Thu, 24 Dec 2009

Happy Holidays 2009

We've had a pretty amazing, but hectic holiday season this year. That's my lame excuse for explaining why you haven't received a holiday card in the mail (assuming you're on my mailing list).

However, I did put up a digital version of our 2009 holiday card. If a picture is worth a thousand words, then consider this a 36,000 volume essay on our activities throughout the year!





Sun, 13 Dec 2009

You Don't Know What (Hi Fi) You're Missing

I've recently had my eyes re-opened to how the mainstream consumer market has been watered down to the least common denominator as far as audio quality is concerned for consumer music. Home theater, by contrast, has managed to do a decent job, comparatively, and examining the differences between the two markets is a good way to illustrate the problem.

When the movie industry sets out to produce a movie (take James Cameron's "Avatar", for which he pioneered a completely new stereo-HD camera and projector system and then proceeded to convince movie theaters to adopt the format-- a similar journey that George Lucas took to get THX into movie theaters), they ensure that they shoot in a format that meets or exceeds what people have in their living rooms. For example, most movies in the 80s and 90s were recorded on analog large format film, which is why it can be digitally encoded to Blu-Ray as 1080p because there is enough fidelity in the film to convert it into 1080 lines of digital video. Similarly, they pay attention to encode the audio during and post- production into multi-channel high fidelity (bitrate), often lossless formats.

By contrast, the music industry takes the masters from the original recordings and puts them into a simple stereo format, like 16-bit, 48Khz PCM (pulse code modulation) encoding as the basis for Compact Disc Digital Audio, and calls it a day. Lossy formats like MP3 and AAC (which comprise the overwhelming majority of online music) are often sourced from the CD media and thus can only maintain or degrade the audio quality from there.

When you consider that many consumers are content to listen to their music on tinny computer speakers, tinny TV speakers, pathetic earbuds that ship with their MP3 players, or base-level OEM head units which use simple connection technologies (like the MP3-cassette tape interface, the analog "AUX in" stereo mini plug, or private-band FM-radio transmitters), I suppose it's reasonable to suggest that anything better is a wasted investment for most of the market.

But there are exceptions, and these exceptions really highlight where the biggest gaps really are. Take for example the multi-channel audio offered as an upgrade for certain luxury car brands. Our 2009 Mercedes Benz R-Class came with a Harmon Kardon "Logic 7" 7.1 channel surround system, which consists of a head unit that can decode DTS and Dolby Digital audio (thanks to it being the source component to drive the rear-seat entertainment system, which is DVD based and thus needs to read AC3 and DTS audio tracks for popular Disney and Dreamworks titles for the tykes). Similar systems are available from other car makers, including the Bose SurroundStage product line.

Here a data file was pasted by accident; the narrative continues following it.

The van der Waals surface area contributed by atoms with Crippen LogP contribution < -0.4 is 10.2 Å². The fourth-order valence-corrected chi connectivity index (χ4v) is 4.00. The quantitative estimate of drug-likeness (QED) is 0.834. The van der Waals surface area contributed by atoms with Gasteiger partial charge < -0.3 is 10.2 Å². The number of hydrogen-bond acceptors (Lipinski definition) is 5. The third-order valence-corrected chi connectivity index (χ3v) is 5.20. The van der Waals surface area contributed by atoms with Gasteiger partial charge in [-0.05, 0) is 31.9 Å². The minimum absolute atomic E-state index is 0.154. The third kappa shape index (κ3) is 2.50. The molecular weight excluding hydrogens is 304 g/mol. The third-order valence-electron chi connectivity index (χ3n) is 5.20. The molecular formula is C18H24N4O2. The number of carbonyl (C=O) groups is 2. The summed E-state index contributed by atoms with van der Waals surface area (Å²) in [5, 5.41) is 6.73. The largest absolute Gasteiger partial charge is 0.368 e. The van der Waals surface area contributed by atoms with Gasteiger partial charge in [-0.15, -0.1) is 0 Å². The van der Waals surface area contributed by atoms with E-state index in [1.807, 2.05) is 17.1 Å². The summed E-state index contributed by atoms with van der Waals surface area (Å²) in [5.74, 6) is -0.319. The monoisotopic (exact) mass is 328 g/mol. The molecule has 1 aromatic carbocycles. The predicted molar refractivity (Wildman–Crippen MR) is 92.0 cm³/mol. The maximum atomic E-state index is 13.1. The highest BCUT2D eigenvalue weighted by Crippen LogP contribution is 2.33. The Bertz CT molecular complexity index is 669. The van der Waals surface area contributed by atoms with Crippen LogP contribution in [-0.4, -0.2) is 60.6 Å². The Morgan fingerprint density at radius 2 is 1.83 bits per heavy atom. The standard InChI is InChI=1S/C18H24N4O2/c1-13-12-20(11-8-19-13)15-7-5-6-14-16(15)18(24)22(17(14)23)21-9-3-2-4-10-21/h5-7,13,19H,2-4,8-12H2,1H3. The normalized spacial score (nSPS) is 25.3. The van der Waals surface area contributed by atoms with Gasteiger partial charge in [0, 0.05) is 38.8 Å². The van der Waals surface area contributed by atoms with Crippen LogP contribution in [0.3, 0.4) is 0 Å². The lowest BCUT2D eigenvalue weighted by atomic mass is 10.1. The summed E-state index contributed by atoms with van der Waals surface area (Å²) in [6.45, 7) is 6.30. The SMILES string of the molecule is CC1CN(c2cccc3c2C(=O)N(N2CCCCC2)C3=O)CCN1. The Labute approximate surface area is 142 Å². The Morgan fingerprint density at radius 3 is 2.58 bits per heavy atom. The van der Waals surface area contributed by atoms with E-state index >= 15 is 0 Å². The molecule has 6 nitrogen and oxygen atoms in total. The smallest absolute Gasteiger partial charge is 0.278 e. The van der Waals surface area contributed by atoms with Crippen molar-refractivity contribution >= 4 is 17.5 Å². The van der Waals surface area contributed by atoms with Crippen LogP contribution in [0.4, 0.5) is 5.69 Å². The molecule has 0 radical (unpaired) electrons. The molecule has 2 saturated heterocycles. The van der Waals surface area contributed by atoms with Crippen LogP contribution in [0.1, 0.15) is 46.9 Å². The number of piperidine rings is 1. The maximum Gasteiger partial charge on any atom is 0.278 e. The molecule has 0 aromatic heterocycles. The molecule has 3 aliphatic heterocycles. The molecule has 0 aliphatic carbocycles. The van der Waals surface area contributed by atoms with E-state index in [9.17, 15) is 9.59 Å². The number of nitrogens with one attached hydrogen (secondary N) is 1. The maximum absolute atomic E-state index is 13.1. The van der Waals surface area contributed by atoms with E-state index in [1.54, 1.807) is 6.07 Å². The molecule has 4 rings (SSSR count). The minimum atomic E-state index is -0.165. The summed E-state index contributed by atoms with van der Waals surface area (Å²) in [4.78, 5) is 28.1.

The problem is that most of the source media isn't high quality enough. Content from the iTunes store, to my knowledge, does not contain any more channels than joint-stereo (that's 5.1 channel short of the 7.1 channels Harmon Kardon provides, and 3.1 channels short of the DTS-encoded AIFF format the receiver supports), nor do any of the CDs that most people own to rip their own MP3s from. Do you think that the sound engineers who captured your favorite recording just used a single stereo microphone? (Solo a capella tracks being a notable, if rare, exception for a reasonable choice to use 2 channel stereo)

So-called "HD" and satellite radio doesn't do the trick either. HD Radio is better called Digital Radio because the audio quality often falls short of high definition. Like TV stations before them supposedly broadcasting "HD", free, advertiser-supported over-the-air broadcasters would rather partition their bandwidth into several low quality channels with the hopes of gaining listener/viewer stickiness with quantity of programming rather than quality of content.

So the only avenues to get the most from your 5.1 or 7.1 channel system is to obtain your source media from vendors and formats that support high quality, preferably lossless, multi-channel audio.

With iTunes, online MP3 vendors, Audio CD, and broadcast & satellite radio out, what's a consumer to do? The industry's answer has been "DVD Audio". Essentially, this is DVD quality audio (encoded as DTS or Dolby Digital AC3) with no accompanying video. But good luck finding it in stores, or even to listen to samples of titles recorded in this format on online stores like Amazon. (The files are encoded as DTS, and unless your computer can decode DTS, all you'll hear is static)